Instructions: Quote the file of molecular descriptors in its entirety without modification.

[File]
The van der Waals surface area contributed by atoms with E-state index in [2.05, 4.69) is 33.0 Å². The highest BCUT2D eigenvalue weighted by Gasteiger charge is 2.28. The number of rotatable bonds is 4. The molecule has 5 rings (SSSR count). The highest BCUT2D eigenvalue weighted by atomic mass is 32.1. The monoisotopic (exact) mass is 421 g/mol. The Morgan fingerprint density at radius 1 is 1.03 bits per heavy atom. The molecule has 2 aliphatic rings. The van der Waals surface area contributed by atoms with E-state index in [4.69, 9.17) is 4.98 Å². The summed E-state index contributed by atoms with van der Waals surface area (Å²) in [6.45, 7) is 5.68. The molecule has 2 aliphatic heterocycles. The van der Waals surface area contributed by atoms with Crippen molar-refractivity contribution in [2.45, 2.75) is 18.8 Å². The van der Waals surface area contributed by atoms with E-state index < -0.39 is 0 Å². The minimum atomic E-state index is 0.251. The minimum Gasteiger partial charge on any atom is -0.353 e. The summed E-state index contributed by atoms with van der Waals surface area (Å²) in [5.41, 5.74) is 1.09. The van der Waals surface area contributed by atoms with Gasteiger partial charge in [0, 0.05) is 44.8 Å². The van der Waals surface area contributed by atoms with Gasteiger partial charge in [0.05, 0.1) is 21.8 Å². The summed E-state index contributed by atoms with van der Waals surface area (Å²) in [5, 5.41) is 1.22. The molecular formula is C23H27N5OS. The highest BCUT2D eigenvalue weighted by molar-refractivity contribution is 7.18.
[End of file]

The van der Waals surface area contributed by atoms with E-state index in [2.05, 4.69) is 33.0 Å². The highest BCUT2D eigenvalue weighted by Gasteiger charge is 2.28. The number of rotatable bonds is 4. The molecule has 5 rings (SSSR count). The highest BCUT2D eigenvalue weighted by atomic mass is 32.1. The monoisotopic (exact) mass is 421 g/mol. The Morgan fingerprint density at radius 1 is 1.03 bits per heavy atom. The molecule has 2 aliphatic rings. The van der Waals surface area contributed by atoms with E-state index in [4.69, 9.17) is 4.98 Å². The summed E-state index contributed by atoms with van der Waals surface area (Å²) in [6.45, 7) is 5.68. The molecule has 2 aliphatic heterocycles. The van der Waals surface area contributed by atoms with Crippen molar-refractivity contribution in [2.45, 2.75) is 18.8 Å². The van der Waals surface area contributed by atoms with E-state index < -0.39 is 0 Å². The minimum atomic E-state index is 0.251. The minimum Gasteiger partial charge on any atom is -0.353 e. The summed E-state index contributed by atoms with van der Waals surface area (Å²) in [5.41, 5.74) is 1.09. The van der Waals surface area contributed by atoms with Gasteiger partial charge in [0, 0.05) is 44.8 Å². The van der Waals surface area contributed by atoms with Gasteiger partial charge in [0.05, 0.1) is 21.8 Å². The summed E-state index contributed by atoms with van der Waals surface area (Å²) in [5, 5.41) is 1.22. The molecular formula is C23H27N5OS. The highest BCUT2D eigenvalue weighted by molar-refractivity contribution is 7.18.